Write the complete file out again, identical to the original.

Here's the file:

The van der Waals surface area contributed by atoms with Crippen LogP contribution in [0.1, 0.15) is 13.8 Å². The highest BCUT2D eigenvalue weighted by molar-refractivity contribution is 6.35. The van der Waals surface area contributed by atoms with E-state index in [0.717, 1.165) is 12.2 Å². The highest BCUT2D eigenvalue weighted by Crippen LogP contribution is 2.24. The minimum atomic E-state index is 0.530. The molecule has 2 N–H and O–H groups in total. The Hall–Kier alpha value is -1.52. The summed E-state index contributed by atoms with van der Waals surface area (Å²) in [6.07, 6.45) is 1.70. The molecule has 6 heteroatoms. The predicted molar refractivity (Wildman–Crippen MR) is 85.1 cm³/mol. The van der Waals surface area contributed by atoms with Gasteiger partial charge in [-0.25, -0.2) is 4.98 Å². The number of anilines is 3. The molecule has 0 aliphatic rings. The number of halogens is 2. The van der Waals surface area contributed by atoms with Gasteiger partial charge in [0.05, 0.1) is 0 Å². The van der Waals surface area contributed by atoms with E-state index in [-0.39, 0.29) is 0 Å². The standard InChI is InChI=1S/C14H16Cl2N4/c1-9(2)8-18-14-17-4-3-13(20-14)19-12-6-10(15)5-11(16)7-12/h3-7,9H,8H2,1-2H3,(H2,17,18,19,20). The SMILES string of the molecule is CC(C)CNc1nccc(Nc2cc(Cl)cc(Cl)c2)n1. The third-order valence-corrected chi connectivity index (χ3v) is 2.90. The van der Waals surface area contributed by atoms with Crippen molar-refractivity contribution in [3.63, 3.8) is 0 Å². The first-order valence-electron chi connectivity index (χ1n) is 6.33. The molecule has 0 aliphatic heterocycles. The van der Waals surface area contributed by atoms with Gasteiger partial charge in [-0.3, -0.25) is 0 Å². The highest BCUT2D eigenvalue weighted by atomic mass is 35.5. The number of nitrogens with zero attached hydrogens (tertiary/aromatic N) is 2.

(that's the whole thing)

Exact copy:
The van der Waals surface area contributed by atoms with Crippen LogP contribution in [0.1, 0.15) is 13.8 Å². The highest BCUT2D eigenvalue weighted by molar-refractivity contribution is 6.35. The van der Waals surface area contributed by atoms with E-state index in [0.717, 1.165) is 12.2 Å². The highest BCUT2D eigenvalue weighted by Crippen LogP contribution is 2.24. The minimum atomic E-state index is 0.530. The molecule has 2 N–H and O–H groups in total. The Hall–Kier alpha value is -1.52. The summed E-state index contributed by atoms with van der Waals surface area (Å²) in [6.07, 6.45) is 1.70. The molecule has 6 heteroatoms. The predicted molar refractivity (Wildman–Crippen MR) is 85.1 cm³/mol. The van der Waals surface area contributed by atoms with Gasteiger partial charge in [-0.25, -0.2) is 4.98 Å². The number of anilines is 3. The molecule has 0 aliphatic rings. The number of halogens is 2. The van der Waals surface area contributed by atoms with Gasteiger partial charge in [0.05, 0.1) is 0 Å². The van der Waals surface area contributed by atoms with E-state index in [-0.39, 0.29) is 0 Å². The standard InChI is InChI=1S/C14H16Cl2N4/c1-9(2)8-18-14-17-4-3-13(20-14)19-12-6-10(15)5-11(16)7-12/h3-7,9H,8H2,1-2H3,(H2,17,18,19,20). The SMILES string of the molecule is CC(C)CNc1nccc(Nc2cc(Cl)cc(Cl)c2)n1. The third-order valence-corrected chi connectivity index (χ3v) is 2.90. The van der Waals surface area contributed by atoms with Crippen molar-refractivity contribution in [3.63, 3.8) is 0 Å². The first-order valence-electron chi connectivity index (χ1n) is 6.33. The molecule has 0 aliphatic heterocycles. The van der Waals surface area contributed by atoms with Gasteiger partial charge in [-0.3, -0.25) is 0 Å². The highest BCUT2D eigenvalue weighted by atomic mass is 35.5. The number of nitrogens with zero attached hydrogens (tertiary/aromatic N) is 2.